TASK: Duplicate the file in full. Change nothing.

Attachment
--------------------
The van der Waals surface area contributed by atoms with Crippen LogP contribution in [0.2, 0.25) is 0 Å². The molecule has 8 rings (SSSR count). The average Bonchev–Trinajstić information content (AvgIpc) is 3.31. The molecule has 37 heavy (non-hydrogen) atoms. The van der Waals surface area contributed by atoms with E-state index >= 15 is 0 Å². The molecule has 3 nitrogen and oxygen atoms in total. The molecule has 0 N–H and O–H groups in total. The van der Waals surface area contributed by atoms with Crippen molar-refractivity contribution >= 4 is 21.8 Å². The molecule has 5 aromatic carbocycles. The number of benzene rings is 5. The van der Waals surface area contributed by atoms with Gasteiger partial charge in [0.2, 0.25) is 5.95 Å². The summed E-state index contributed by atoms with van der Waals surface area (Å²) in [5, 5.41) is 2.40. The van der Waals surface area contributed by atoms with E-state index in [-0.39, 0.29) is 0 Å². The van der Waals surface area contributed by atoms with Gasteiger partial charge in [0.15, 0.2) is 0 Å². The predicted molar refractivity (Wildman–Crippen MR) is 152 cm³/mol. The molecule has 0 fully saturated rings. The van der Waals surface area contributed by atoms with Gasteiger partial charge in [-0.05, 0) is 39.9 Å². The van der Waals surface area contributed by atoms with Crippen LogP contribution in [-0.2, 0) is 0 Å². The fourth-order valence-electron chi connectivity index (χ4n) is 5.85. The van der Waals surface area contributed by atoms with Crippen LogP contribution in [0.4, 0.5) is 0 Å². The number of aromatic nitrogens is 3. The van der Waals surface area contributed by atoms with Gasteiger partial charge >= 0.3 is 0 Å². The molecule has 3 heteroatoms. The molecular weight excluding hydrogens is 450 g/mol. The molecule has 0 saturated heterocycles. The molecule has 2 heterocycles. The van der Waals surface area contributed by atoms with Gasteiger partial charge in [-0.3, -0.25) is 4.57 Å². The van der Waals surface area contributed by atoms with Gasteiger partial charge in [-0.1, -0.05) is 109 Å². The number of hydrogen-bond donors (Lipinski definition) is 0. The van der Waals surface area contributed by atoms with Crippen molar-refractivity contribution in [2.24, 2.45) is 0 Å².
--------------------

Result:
The van der Waals surface area contributed by atoms with Crippen LogP contribution in [0.2, 0.25) is 0 Å². The molecule has 8 rings (SSSR count). The average Bonchev–Trinajstić information content (AvgIpc) is 3.31. The molecule has 37 heavy (non-hydrogen) atoms. The van der Waals surface area contributed by atoms with E-state index >= 15 is 0 Å². The molecule has 3 nitrogen and oxygen atoms in total. The molecule has 0 N–H and O–H groups in total. The van der Waals surface area contributed by atoms with Crippen molar-refractivity contribution >= 4 is 21.8 Å². The molecule has 5 aromatic carbocycles. The number of benzene rings is 5. The van der Waals surface area contributed by atoms with Gasteiger partial charge in [0.2, 0.25) is 5.95 Å². The summed E-state index contributed by atoms with van der Waals surface area (Å²) in [5, 5.41) is 2.40. The van der Waals surface area contributed by atoms with E-state index in [-0.39, 0.29) is 0 Å². The van der Waals surface area contributed by atoms with Gasteiger partial charge in [0.15, 0.2) is 0 Å². The predicted molar refractivity (Wildman–Crippen MR) is 152 cm³/mol. The molecule has 0 fully saturated rings. The van der Waals surface area contributed by atoms with Gasteiger partial charge in [-0.05, 0) is 39.9 Å². The van der Waals surface area contributed by atoms with Crippen LogP contribution in [-0.2, 0) is 0 Å². The fourth-order valence-electron chi connectivity index (χ4n) is 5.85. The van der Waals surface area contributed by atoms with Crippen LogP contribution in [0.4, 0.5) is 0 Å². The number of aromatic nitrogens is 3. The van der Waals surface area contributed by atoms with Gasteiger partial charge >= 0.3 is 0 Å². The molecule has 3 heteroatoms. The molecular weight excluding hydrogens is 450 g/mol. The molecule has 0 saturated heterocycles. The molecule has 2 heterocycles. The van der Waals surface area contributed by atoms with Gasteiger partial charge in [-0.3, -0.25) is 4.57 Å². The van der Waals surface area contributed by atoms with Gasteiger partial charge in [-0.1, -0.05) is 109 Å². The number of hydrogen-bond donors (Lipinski definition) is 0. The van der Waals surface area contributed by atoms with Crippen molar-refractivity contribution in [2.24, 2.45) is 0 Å².